Microsoft's Visual Studio Code can now run in a web browser

nanoguy

Posts: 1,021   +14
Staff member
In brief: If you've ever wanted to run Visual Studio code in a web browser, now you can. Microsoft has made a zero-installation version of the popular desktop app that can be used as a local development tool, but naturally there are some caveats.

Microsoft has revealed that developers who use Visual Studio Code can now run it in a web browser. In other words, the Redmond company just made it possible for anyone to use its popular lightweight integrated development environment without having to download an installer.

To get started, you have to navigate to vscode.dev in your favorite web browser. If you’re using Google Chrome or Microsoft Edge, you’ll be able to work with local files directly as both browsers support the File System Access API. However, working in other browsers will require you to upload and download code files one by one, so it’s a bit less convenient for now.

As this is a web app, the experience will be somewhat limited compared to the desktop version. This means that while you can view and edit local files, take notes in Markdown, and write client-side apps using HTML, JavaScript, JSON, and CSS, you won’t have access to either a terminal or a debugger and also won’t be able to build or test run apps written in complied languages like C, C++, Rust, and more. You will, however, get things like text-based completions or code syntax and bracket pair colorization.

This shouldn’t be surprising given the limitations of the sandbox environment of a browser tab, but when it comes to web apps, you’ll be able to build them in Visual Studio Code for the Web and also use the browser tools for debugging. If you’re developing using TypeScript, JavaScript, and Python, you’ll be able to leverage single file completions, semantic highlighting, and more.

You’ll also get access to UI customization extensions, snippets, and key maps, and their settings will sync across desktop, web browser, and GitHub Codespaces. Over time, extensions for other purposes such as image editing will become available as their developers update them to work in the web browser.

Visual Studio Code is already a lightweight version of Visual Studio that companies like Facebook have successfully adopted for internal development, so the natural question is — who is this new, even lighter version for? For one, it allows you to edit code on tablets like Apple’s iPad Pro and low powered machines like Chromebooks. It also supports Live Share for the web, which opens up some interesting workflows for education environments.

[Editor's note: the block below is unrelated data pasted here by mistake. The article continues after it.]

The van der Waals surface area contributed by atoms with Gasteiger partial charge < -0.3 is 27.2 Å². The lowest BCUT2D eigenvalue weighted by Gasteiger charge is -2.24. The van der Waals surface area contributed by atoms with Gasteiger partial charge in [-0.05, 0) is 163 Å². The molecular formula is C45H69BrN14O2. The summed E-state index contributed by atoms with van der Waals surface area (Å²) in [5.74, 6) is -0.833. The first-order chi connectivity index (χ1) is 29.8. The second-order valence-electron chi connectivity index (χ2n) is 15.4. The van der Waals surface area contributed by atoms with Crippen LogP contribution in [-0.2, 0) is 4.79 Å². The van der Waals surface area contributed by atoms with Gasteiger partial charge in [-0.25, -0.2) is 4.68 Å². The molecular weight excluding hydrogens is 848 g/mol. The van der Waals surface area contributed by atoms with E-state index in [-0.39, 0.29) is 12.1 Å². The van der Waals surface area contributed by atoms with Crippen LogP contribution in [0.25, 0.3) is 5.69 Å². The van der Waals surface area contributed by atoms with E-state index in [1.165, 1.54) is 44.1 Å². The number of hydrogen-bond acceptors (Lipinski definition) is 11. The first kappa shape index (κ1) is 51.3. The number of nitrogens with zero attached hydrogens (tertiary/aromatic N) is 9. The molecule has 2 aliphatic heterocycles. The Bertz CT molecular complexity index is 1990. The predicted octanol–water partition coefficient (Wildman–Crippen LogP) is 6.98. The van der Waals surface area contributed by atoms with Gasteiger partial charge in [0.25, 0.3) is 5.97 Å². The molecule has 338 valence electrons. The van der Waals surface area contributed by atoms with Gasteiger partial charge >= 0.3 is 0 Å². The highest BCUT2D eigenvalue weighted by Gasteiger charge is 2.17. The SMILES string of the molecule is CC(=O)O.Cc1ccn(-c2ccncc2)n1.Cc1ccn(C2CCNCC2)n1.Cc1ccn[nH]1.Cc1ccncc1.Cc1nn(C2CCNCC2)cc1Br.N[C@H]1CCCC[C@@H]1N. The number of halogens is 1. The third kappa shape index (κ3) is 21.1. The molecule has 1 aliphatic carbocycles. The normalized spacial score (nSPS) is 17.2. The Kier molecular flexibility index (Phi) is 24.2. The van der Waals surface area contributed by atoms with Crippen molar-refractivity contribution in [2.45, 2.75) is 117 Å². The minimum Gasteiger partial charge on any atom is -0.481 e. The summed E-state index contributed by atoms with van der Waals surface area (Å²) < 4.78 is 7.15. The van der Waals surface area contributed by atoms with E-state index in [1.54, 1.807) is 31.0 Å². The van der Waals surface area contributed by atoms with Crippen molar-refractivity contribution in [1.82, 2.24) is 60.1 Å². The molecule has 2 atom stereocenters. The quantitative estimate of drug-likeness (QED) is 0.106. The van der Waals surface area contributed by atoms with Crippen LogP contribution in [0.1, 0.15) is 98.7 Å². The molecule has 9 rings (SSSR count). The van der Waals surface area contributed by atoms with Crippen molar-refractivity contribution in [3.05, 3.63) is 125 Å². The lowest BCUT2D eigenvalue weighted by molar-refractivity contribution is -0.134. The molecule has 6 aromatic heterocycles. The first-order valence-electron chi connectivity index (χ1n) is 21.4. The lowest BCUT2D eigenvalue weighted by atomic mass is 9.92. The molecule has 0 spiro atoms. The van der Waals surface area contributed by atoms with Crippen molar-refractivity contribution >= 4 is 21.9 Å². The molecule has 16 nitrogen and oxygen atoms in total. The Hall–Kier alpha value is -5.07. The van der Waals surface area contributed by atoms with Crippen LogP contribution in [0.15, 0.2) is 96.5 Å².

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Markoni35

Posts: 1,318   +534
Since browsers use JavaScript natively, and Visual Studio Code was written in JavaScript (based on Electron framework, same as Atom), it wasn't as hard as it sounds. I wonder when will someone make a good replacement for Vi and Nano.
 

wiyosaya

Posts: 6,742   +5,189
Having tried to us VS Code, IMO, M$ just released it as a tease to get developers to use VS Pro. From my personal experience, there is so much configuration that needs to be done that it would have wasted probably a day of my time as a professional developer just to get up and running with VS Code. With VS Pro, it is basically install and you're ready-to-go.

I was hoping to get around a limitation of VS Pro in that I wanted to run XSL in debug with something other than M$ default XSL engine which only supports XSL 1.0 instead of 3.0. But, NO, M$ seems to be pushing C# or something else instead - even though, IMO, XSL can be substantially easier to implement and maintain.

IMO, VS Code is a joke.
 

Dimitriid

Posts: 1,334   +2,608
Took a look as I'd like a quicker way to do T-SQL instead of having to just open SSMS but the official (And most of the third party) T-SQL plugins seem to be available only for the client and not the web version.

Still I'll try the exe version for now to see if I like it and if they actually give more plugins support for web based in the near future.

EDIT: I have to agree with @wiyosaya above so far: Even a simple connection to a bog standard, Microsoft SQL server using AD authentication cannot be done without me having to figure out why it just errors out: Microsoft's sh!t doesn't even work with other Microsoft sh!t using Microsoft sh!t to authenticate.
 
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